Presumption of Innocence

CLP Current Event: October 9, 2018

Learn how organizations like the Innocence Project are ensuring the presumption of innocence is maintained in this week’s CLP Current Event.

Brought to teachers by Susie Marcus, CLP consultant, with CLP staff.

News Sources

Susan Collins is Wrong – Presumption of Innocence Applies Only in Criminal Trials, by John Banzhaf, ValueWalk, October 6, 2018
“That’s why the legal presumption of innocence is applicable only in criminal cases, and not in civil law suits, agency proceedings, applications for the bar or for security clearances, or even job interviews.”

What the Innocence Project can teach us about sexual assault, by Merrill Matthews, The Hill, October 3, 2018
“The organization boasts of 362 DNA exonerees to date, people who spent years, and in many cases decades, behind bars because they were convicted of a crime — murder, rape, assault, etc. — they did not commit.”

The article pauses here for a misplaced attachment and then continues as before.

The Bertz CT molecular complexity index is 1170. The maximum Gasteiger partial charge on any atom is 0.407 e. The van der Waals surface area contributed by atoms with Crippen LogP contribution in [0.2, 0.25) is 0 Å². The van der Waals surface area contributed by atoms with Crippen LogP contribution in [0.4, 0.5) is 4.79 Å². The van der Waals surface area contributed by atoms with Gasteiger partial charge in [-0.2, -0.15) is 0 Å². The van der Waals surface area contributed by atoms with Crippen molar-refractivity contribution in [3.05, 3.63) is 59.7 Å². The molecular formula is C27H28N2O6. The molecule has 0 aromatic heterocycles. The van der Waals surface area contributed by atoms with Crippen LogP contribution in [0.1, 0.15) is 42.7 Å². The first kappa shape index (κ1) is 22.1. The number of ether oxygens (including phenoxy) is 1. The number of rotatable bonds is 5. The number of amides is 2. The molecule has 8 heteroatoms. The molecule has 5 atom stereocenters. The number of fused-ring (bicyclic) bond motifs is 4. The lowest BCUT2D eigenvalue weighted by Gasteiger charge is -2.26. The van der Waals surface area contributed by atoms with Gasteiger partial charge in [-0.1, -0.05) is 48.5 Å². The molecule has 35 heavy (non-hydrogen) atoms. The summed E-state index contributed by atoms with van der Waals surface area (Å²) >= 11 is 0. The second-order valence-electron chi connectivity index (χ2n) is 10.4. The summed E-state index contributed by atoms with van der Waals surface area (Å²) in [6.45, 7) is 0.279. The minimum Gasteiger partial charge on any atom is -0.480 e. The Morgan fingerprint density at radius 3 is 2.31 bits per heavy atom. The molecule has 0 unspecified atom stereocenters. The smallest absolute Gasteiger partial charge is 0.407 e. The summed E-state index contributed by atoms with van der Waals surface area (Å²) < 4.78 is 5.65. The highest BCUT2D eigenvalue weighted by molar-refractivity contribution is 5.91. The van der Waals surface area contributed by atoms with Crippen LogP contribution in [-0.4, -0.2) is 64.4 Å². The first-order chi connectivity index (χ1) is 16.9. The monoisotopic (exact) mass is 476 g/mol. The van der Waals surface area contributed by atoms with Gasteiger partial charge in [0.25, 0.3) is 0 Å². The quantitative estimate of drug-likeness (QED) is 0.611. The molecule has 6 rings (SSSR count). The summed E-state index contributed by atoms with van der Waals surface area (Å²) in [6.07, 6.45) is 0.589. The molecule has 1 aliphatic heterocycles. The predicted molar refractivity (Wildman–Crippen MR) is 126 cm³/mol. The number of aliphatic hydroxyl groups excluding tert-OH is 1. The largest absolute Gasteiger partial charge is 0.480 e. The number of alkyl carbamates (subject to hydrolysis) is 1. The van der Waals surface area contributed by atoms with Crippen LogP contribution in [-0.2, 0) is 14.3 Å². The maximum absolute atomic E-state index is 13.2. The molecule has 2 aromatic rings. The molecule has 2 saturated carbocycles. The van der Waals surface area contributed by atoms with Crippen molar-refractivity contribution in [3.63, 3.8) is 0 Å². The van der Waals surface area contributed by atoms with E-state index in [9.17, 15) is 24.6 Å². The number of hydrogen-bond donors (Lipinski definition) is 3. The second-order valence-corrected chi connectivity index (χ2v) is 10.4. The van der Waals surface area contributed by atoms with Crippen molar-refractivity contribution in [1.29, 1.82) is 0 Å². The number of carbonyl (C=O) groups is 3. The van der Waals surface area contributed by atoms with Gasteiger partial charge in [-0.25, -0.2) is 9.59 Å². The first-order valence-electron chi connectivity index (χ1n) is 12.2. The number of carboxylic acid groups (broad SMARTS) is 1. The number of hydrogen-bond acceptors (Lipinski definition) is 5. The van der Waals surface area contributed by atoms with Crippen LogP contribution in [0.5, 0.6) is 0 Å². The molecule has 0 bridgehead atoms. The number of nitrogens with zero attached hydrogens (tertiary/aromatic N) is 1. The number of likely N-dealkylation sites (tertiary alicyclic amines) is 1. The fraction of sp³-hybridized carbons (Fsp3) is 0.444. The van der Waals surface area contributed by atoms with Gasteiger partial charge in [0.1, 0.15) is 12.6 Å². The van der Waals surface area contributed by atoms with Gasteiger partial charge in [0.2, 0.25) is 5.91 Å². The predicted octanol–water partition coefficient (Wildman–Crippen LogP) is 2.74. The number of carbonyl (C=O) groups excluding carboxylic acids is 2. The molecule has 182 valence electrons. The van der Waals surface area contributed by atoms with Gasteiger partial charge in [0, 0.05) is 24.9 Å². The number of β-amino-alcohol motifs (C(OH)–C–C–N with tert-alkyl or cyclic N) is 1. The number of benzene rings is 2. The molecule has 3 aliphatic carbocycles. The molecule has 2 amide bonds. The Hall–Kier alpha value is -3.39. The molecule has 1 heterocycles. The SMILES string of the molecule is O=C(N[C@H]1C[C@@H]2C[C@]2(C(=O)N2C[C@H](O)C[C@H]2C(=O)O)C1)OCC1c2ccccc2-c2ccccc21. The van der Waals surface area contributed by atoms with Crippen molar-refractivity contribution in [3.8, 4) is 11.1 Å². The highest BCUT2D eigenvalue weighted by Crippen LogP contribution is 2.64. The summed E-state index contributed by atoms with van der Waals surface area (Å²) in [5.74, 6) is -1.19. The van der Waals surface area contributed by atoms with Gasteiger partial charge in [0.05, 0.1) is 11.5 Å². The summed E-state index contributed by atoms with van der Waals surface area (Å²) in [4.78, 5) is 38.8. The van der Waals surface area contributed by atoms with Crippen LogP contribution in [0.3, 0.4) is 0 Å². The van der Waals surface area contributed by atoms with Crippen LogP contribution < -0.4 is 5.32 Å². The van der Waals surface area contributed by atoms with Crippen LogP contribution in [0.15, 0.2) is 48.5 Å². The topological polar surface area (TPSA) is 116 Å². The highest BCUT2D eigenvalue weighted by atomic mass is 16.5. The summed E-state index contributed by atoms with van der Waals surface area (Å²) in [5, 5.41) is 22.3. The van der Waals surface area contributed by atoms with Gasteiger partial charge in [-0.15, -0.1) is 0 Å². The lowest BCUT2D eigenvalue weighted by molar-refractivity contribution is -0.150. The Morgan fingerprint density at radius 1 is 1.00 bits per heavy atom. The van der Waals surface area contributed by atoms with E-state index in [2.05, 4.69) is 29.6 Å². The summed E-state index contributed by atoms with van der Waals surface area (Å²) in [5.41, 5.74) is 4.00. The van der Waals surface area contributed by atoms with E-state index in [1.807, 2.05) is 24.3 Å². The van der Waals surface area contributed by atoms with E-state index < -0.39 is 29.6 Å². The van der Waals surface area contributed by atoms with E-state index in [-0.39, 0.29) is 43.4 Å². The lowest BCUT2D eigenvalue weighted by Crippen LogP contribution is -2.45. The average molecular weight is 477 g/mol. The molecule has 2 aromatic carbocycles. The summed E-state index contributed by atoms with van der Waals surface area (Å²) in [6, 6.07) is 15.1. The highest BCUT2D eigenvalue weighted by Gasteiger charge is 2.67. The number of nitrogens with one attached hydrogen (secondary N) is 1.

CLP: Opinion

Fellow Yale Student, Kavanaugh Contemporary: The Nominee Should Not Be Presumed Innocent, by Nina Pirrotti, Connecticut Law Tribune, October 3, 2018
“While I admire Flake’s courage in reversing course and recommending that sexual assault allegations against Kavanaugh be investigated, as a former prosecutor, I take issue with his pronouncement that a job applicant, particularly one for a lifetime position to the highest court in our country, is entitled to a presumption of innocence. In fact, as a civil rights lawyer, I recommend turning this very precept on its head: it is the person who comes forward with allegations of sexual harassment and/or assault who should be afforded the presumption that she is telling the truth.”
CLP: Requires sign in to access full article; offers a perspective of presuming that an accuser is telling the truth.

Special Report: Groundbreaking, long-running DNA exoneration effort coming to an end, by Frank Green, Richmond Times-Dispatch, September 27, 2018
“The sample run morphed into Virginia’s Post-Conviction DNA Testing Program and Notification Project, which is set to finally wrap up in the next few months, an effort made possible by a body of biological evidence that should not have existed and that might have remained untested.”

Editorial: One way to stop sending innocent people to prison, by Sun-Times Editorial Staff, Chicago Sun-Times, September 27, 2018